My wife and I recently returned from our survey trip to New York City where we will be moving at the end of the coming Spring. I’d like to share a couple of our reflections about ministry and mission which we are taking away from our week in NYC.
1. Longevity is not the best measure of Success.
Jesus' ministry lasted a couple of years. None of Paul’s church plants are in existence today; no church addressed in scripture is still around. However, in our current thinking, institutional longevity is still one of the church’s primary metrics of success. In other words, we believe something is successful if it's meetings, programs, and structures last a long time. By these standards, we may want to reconsider our disciple-making strategies and abandon multiplication principles altogether. Because of the fast pace and transience of places like NYC, house churches may break up after a few years, individuals move away or return to their home country and may no longer be in our existing network of ministry. Therefore it's actually impossible to point to a physical structure when judging the success of our ministry.
If we can re-think our metric, though, I think we will see that the Kingdom is growing and flourishing in ways that we wouldn’t have imagined before. What if our measure for success is not in planting institutions which we must preserve into the next generations, but, instead, as planting seeds that we trust God to cultivate after our structures are no longer present to testify concerning our efforts? Let’s learn to appreciate the communities we minister to while they remain together, but learn to release the outcome to God’s spirit to continue to bear fruit and bring about life and transformation.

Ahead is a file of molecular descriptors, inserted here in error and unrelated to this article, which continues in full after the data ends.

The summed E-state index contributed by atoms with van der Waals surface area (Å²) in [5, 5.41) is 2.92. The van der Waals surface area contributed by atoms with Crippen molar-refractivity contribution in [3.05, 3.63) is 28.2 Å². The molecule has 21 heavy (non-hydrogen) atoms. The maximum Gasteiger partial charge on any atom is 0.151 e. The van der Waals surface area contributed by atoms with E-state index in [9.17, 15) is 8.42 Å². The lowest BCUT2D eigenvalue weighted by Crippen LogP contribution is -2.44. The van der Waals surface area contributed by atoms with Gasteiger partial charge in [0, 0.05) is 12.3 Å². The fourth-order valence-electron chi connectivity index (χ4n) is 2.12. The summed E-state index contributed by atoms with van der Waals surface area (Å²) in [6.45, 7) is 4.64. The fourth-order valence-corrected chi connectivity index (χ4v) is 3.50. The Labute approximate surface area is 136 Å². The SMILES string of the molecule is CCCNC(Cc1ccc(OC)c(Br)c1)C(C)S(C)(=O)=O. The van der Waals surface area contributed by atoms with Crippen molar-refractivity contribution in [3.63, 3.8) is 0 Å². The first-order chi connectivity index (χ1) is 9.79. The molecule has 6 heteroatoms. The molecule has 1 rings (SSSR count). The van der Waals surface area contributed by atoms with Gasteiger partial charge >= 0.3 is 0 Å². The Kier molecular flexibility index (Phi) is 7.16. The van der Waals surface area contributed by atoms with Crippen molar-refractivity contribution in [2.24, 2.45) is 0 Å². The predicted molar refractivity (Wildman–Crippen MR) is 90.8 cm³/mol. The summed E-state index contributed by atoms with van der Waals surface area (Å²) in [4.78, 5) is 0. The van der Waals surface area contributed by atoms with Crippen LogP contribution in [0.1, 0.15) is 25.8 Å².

2. God’s Kingdom is breaking out in Global Cities
Prior to our trip I’ve used the language of "Global Cities" as jargon, having technical meaning but little weight. I’m just realizing the degree to which I’ve not appreciated the diversity of unreached people groups in the world. I remember the first time I met our now partner, Jared Looney. He was guest lecturing in one of my university missions classes, and I asked him about the meta-narrative of the post-christendom people groups in NY. It was, I hope, a less pretentious question in the context. He laughed. “Which one?,” he replied.
It is easy to read about post-christendom, post-modernity, etc, and think we’re talking about a monoculture. It’s easy to think about missions and ministry in the world as homogeneous. My wife and I, last Thursday, rode the subway from 42nd St. and Madison Ave. up to where we were staying in the north Bronx. It was a trip of maybe 11 miles. By the time we reached our destination, the train (no joke, the entire car) had ethnically changed over about 5 times: Anglo and Jewish, to Afghan, to Albanian, to SE Asian, to predominately West Indian. So many different cultures represented, vastly different worldviews in each people, multiple generations within each community. What is the over-arching narrative of these communities? What isn’t?
God is calling us into one of the crossroads of the world but he is breaking down the divisions between domestic and international elsewhere as well. The world is globalizing. How will we prepare ourselves to enter this new promised land?